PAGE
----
Updated: Aug 24, 2020
Wastewater collection systems are a vital element of municipal wastewater treatment infrastructure, but the nature of their construction leads to the production of odorous gases that must be treated as a matter of public health, safety, and livability. Collection systems transport domestic, commercial and industrial wastes from their source to the central wastewater treatment plant, prior to discharge into streams, rivers, lakes, or larger bodies of water.
How Odors Are Formed (Pt. 1 of this blog series)
The majority of wastewater collection systems function under anaerobic conditions. This means there is no free oxygen available in the system, which creates an environment for sulfate reducing bacteria, which do not require oxygen, to thrive in these otherwise deadly conditions. As these sulfate reducing bacteria biodegrade and break down organic materials present in the wastewater, they produce odorous hydrogen sulfide (H2S) gas as a byproduct. The more water you have in a collection system the higher the concentrations of H2S you will have.
While there are other odorous compounds produced in collection systems, such as dimethyl sulfide (DMS), dimethyl disulfide (DMDS) & methyl mercaptan (MM), their concentrations are not as high as that of hydrogen sulfide. Nevertheless, they still need to be treated in order to stop odor complaints from the surrounding public.
Treatment of Odors
There are several methods of odor control that can be deployed to treat the airstream. They fall into two categories, liquid phase methods which treat the water to alter or stop the chemical reactions that produce odors; or vapor phase, methods which are treating the foul airstream after the gases have been released into the air following a point of turbulence in the collection systems’ flow.
The focus of this post is on the vapor phase odor control application utilizing carbon adsorption.
Carbon adsorption uses an activated carbon pellet media. Odor control is achieved when the contaminants adhere to the surface area of the carbon media, while clean air pass through and is released to the atmosphere.
As with any odor control technology, carbon adsorption has its pro’s & con’s. To properly design an odor control system, it is recommended the airstream first be tested to determine the various contaminants and their respective concentrations. That said, there are different types of activated carbon media designed for treating different applications.
Advantages of Activated Carbon
The main advantages of an activated carbon odor control system are:
Excellent odor removal capabilities across a wide range of contaminants
No acclimation period. The system will begin to treat odors immediately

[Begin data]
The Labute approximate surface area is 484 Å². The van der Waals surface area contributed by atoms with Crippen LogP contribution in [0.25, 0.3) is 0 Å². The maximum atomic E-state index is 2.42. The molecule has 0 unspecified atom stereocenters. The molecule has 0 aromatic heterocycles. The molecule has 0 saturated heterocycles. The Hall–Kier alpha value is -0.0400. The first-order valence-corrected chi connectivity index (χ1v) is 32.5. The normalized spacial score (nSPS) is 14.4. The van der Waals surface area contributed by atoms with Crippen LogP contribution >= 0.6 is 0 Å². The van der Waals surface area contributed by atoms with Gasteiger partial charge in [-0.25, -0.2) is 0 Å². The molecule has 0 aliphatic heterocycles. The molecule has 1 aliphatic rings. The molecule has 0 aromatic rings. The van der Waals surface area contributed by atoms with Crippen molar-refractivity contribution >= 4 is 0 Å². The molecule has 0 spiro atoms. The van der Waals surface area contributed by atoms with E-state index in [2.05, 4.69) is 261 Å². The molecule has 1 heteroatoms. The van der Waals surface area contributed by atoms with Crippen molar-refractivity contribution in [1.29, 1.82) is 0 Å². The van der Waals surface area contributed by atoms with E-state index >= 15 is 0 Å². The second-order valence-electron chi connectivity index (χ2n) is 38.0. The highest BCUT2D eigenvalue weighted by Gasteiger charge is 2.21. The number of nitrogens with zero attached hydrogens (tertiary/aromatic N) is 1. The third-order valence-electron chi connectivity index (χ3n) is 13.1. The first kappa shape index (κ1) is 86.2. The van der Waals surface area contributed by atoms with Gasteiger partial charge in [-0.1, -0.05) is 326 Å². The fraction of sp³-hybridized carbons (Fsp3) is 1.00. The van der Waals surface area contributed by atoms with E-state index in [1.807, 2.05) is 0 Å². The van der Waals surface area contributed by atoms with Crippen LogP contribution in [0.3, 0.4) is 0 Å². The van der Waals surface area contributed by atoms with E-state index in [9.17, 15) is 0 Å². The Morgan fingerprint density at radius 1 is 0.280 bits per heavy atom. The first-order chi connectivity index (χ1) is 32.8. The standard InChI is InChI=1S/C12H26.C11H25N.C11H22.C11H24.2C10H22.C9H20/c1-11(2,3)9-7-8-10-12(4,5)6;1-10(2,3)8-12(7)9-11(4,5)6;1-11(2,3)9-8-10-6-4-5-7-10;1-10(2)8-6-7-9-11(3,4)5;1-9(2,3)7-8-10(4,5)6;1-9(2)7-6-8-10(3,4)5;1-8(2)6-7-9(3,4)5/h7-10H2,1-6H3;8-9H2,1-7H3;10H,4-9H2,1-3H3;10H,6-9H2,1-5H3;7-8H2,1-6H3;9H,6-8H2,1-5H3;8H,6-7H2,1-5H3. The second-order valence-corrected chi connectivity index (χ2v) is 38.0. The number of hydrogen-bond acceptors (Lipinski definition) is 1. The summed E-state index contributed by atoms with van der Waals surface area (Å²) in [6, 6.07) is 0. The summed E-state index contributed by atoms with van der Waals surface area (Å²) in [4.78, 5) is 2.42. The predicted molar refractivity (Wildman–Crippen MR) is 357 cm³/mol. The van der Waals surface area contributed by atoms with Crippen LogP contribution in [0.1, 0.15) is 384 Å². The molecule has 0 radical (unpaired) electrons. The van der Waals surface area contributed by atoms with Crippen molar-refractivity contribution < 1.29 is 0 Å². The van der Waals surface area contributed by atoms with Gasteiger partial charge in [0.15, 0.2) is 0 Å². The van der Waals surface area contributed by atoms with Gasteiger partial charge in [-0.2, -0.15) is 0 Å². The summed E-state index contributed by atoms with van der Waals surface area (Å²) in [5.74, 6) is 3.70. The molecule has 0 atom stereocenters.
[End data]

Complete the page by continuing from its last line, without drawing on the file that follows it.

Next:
Relatively low initial capital cost when compared to chemical scrubbers or biological systems
Simplicity of operation
Passive technology. Can be dormant for extended periods of time but work when needed.
Disadvantages of Activated Carbon
The main disadvantages of an activated carbon system are:
Not well suited for higher H2S concentrations (>20ppm average)
Media changeouts are expensive
Unplanned media changeouts, due to shortened lifespan, can negatively affect annual maintenance budgets
Media changeouts may involve confined space entry
There may be difficulty disposing of the spent media
When media is depleted there is immediate odor breakthrough leading to odor complaints, which may lead to odor complaints
Systems must be taken off-line during media changeout
Activated carbon systems are an effective solution for wastewater collections applications with low H2S concentrations. Carbon adsorption systems are the most popular overall type of odor control for wastewater applications. This is in large part driven by the low upfront costs to install the systems and the relative ease of operation. When considering which type of odor control solution to deploy for any given application, municipalities must make sure the application design is well suited to handle the contaminants in the airstream. They also need to consider the long term operating and maintenance costs associated with owning and operating the system. Applications that may require frequent and costly media changes are not a good fit for carbon adsorption technologies.
To learn more about foul air stream testing, factors in designing an odor control system, and choosing the correct odor control technology for your application, please read our other blogs (coming soon):
Odor Control System Design Considerations for Municipal Wastewater Collection Systems
Foul Airstream Testing in Municipal Wastewater Applications